Monday, 7 April 2014

Bring On The Lovelygrey Clown

Photo: Sune Frack
Once I got 'chucked', a strange old word but we've all been there, for being funny.  'But how can that be?' I really hope that a lot of you out there are saying.  'Too much mirth just isn't possible!'  For I view laughter in all its forms,  from those little inward titters to myself to  the great big body shaking kind where you are literally doubled up and crying, as the seasoning of life.  There's been some of that this weekend.  I've had an old schoolfriend staying and our reminiscences include stuff about all the mad stuff that we've done in the time we've known each other.  It seems that some folks out there don't share our attitude.

I met a classics student with floppy blond locks and clipped vowels at a university ball.  A bit of surreptitious internet research indicates that he is now a headmaster at a private school so a serious demeanour probably suits. Anyway, when he met me, I was looking at my peak of poshness in a wonderful cream off the shoulder number  that I'd borrowed from a friend. Obviously as it was the eighties I had a luminous red streak running through my hair but even that didn't ruin the air of total sophistication. 'You have a neck like a thoroughbred stallion', was his first advance. Blimey, the Neanderthal blokes from where I'm from in Essex didn't make comparisons like that.  They tended to show interest in more obvious ways like whipping their privates out in the middle of a nightclub.  Yep, that actually happened once!  I hasten to add that it's not a tactic that has ever had much chance of being successful with me.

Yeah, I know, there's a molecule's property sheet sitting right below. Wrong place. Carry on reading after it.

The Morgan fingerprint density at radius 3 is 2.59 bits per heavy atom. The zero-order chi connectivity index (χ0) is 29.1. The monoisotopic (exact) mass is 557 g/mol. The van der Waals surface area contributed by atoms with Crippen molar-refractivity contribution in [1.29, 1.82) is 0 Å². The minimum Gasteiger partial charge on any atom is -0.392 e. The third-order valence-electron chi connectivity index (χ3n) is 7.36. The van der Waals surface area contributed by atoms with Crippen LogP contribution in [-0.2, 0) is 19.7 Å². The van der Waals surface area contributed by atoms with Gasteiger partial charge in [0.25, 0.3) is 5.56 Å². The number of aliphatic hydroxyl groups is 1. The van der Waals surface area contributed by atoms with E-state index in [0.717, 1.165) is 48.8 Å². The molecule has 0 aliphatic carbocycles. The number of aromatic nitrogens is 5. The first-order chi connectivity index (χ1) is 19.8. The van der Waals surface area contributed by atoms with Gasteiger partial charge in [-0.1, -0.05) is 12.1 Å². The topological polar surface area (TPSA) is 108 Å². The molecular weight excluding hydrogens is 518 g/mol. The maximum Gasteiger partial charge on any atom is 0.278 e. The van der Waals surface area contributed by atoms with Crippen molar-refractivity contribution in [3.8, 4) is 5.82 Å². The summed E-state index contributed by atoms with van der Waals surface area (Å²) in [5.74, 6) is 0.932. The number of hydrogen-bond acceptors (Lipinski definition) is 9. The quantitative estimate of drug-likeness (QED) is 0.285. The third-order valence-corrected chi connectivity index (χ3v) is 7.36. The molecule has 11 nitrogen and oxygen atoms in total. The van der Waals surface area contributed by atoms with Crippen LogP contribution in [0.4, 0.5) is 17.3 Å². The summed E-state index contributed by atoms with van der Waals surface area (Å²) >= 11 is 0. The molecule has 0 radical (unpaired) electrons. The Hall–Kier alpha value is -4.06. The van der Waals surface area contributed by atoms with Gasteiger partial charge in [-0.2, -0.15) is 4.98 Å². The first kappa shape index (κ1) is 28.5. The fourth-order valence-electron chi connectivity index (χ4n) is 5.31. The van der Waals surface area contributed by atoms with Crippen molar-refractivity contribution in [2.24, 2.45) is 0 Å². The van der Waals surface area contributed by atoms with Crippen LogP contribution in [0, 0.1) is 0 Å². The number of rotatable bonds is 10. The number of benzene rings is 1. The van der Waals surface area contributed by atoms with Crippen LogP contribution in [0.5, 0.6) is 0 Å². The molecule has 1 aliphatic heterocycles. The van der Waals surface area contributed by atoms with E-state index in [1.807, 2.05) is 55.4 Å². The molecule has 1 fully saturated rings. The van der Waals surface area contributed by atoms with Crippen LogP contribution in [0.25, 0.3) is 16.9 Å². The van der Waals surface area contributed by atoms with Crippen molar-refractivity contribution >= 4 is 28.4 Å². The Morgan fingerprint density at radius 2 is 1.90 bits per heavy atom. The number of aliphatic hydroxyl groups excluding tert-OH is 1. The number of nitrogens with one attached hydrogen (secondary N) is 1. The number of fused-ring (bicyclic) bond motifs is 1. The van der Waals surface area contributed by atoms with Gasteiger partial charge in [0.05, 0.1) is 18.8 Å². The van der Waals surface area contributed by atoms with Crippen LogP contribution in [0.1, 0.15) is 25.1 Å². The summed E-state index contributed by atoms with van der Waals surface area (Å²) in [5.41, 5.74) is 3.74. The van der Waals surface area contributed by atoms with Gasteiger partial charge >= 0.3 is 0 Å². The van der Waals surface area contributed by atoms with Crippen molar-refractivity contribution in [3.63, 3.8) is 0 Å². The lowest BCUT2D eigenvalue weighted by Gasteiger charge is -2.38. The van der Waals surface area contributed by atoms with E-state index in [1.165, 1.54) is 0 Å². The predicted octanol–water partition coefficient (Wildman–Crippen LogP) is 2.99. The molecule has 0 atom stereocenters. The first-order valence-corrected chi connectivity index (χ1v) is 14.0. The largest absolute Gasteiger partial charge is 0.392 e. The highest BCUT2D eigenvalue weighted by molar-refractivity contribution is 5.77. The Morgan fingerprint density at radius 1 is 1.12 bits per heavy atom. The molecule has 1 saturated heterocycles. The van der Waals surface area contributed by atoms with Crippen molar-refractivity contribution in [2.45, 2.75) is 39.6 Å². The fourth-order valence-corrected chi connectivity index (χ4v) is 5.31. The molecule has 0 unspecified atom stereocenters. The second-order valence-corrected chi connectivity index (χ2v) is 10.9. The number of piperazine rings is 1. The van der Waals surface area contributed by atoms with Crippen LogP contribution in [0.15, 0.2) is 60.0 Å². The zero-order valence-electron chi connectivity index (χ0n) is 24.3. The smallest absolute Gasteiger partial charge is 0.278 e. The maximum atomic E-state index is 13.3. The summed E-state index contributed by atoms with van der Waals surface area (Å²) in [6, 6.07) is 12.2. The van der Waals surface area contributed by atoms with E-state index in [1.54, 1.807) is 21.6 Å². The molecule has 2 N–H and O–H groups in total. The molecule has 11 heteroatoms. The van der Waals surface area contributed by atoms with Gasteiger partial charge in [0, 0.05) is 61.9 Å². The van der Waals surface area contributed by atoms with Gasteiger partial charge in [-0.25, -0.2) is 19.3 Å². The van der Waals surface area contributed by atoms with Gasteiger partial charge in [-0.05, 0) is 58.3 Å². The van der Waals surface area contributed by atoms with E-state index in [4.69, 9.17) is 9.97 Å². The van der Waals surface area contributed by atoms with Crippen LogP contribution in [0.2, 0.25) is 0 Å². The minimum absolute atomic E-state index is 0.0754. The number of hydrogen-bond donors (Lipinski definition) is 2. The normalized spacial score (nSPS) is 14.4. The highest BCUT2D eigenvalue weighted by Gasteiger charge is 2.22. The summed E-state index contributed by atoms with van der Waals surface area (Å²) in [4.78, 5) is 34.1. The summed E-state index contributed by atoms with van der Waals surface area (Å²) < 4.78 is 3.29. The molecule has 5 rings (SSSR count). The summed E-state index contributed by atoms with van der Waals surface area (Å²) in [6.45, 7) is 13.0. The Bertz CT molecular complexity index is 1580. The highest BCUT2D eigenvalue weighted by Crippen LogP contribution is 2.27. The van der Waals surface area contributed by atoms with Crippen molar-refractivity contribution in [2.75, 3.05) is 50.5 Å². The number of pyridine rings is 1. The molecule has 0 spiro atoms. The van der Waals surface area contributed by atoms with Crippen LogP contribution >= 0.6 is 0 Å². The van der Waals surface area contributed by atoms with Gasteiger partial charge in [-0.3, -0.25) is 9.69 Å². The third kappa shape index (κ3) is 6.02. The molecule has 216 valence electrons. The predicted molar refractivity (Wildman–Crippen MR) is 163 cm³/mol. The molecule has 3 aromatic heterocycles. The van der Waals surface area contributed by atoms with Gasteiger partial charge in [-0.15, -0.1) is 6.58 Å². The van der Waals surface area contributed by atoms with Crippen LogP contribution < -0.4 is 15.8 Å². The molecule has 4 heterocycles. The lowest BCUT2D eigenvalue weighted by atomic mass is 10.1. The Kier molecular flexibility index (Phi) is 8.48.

Anyway back to the story.   For a few weeks, with a lot of hard work, I managed to pull off total refinement.   I hid my 'Wicked Willie' books and instead made sure that my copy of 'The Illiad, for after all I had done O level Latin, was illuminated by my desk lamp.  The pretence was that it was the sort of thing that I read all the time.  I disloyally eschewed The Cure and Morrissey for Faure and Allegri too.  Don't get me wrong.  I still love a bit of the classics but they form merely a tiny snippet of my listening repetoire.

In the end my cover was inevitably blown.  After all you can't keep up an act forever.  Floppy Boy accompanied me and my best friend out for a meal.  He got something altogether different to the intense intellectual discussion that he thrived upon and was expecting.  'It was like being with a comedy double act with her as your straight man,' he announced with a visible shudder as he left for the final time.

Now I've seen a workshop that aims to teach stand up and I'm seriously tempted to try it out once my leg has returned to normal.  Could my experience from youth mean that I might actually be quite good at it?


  1. You will never find out until you try it.

    Go on, I double dare yer!